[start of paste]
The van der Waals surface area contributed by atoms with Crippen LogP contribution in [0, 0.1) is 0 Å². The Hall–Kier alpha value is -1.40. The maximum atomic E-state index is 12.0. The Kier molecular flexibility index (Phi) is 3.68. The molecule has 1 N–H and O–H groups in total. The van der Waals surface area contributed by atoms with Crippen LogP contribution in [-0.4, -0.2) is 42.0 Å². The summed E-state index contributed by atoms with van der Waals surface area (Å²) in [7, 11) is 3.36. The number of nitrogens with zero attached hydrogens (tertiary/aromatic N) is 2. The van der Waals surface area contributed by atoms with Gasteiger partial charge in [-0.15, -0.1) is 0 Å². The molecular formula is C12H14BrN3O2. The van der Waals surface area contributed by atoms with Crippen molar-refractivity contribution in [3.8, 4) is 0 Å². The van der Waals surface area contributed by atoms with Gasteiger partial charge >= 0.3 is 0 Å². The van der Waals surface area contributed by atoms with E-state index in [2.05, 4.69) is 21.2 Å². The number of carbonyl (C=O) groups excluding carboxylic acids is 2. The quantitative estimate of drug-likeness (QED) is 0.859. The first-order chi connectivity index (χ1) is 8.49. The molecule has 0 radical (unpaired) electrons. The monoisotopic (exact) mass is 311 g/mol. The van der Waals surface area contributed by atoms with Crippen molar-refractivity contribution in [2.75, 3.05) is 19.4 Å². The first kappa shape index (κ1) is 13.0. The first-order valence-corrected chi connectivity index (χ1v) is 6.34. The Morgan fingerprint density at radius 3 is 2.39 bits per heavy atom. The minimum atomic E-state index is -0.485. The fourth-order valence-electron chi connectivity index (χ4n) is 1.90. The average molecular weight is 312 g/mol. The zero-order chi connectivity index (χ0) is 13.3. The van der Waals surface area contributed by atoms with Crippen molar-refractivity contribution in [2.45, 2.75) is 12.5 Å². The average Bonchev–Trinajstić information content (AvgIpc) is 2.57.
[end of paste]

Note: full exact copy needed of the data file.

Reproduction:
The van der Waals surface area contributed by atoms with Crippen LogP contribution in [0, 0.1) is 0 Å². The Hall–Kier alpha value is -1.40. The maximum atomic E-state index is 12.0. The Kier molecular flexibility index (Phi) is 3.68. The molecule has 1 N–H and O–H groups in total. The van der Waals surface area contributed by atoms with Crippen LogP contribution in [-0.4, -0.2) is 42.0 Å². The summed E-state index contributed by atoms with van der Waals surface area (Å²) in [7, 11) is 3.36. The number of nitrogens with zero attached hydrogens (tertiary/aromatic N) is 2. The van der Waals surface area contributed by atoms with Gasteiger partial charge in [-0.15, -0.1) is 0 Å². The molecular formula is C12H14BrN3O2. The van der Waals surface area contributed by atoms with Crippen molar-refractivity contribution in [3.8, 4) is 0 Å². The van der Waals surface area contributed by atoms with Gasteiger partial charge >= 0.3 is 0 Å². The van der Waals surface area contributed by atoms with E-state index in [2.05, 4.69) is 21.2 Å². The number of carbonyl (C=O) groups excluding carboxylic acids is 2. The quantitative estimate of drug-likeness (QED) is 0.859. The first-order chi connectivity index (χ1) is 8.49. The molecule has 0 radical (unpaired) electrons. The monoisotopic (exact) mass is 311 g/mol. The van der Waals surface area contributed by atoms with Crippen molar-refractivity contribution in [2.75, 3.05) is 19.4 Å². The first kappa shape index (κ1) is 13.0. The first-order valence-corrected chi connectivity index (χ1v) is 6.34. The Morgan fingerprint density at radius 3 is 2.39 bits per heavy atom. The minimum atomic E-state index is -0.485. The fourth-order valence-electron chi connectivity index (χ4n) is 1.90. The average molecular weight is 312 g/mol. The zero-order chi connectivity index (χ0) is 13.3. The van der Waals surface area contributed by atoms with Crippen molar-refractivity contribution in [2.45, 2.75) is 12.5 Å². The average Bonchev–Trinajstić information content (AvgIpc) is 2.57.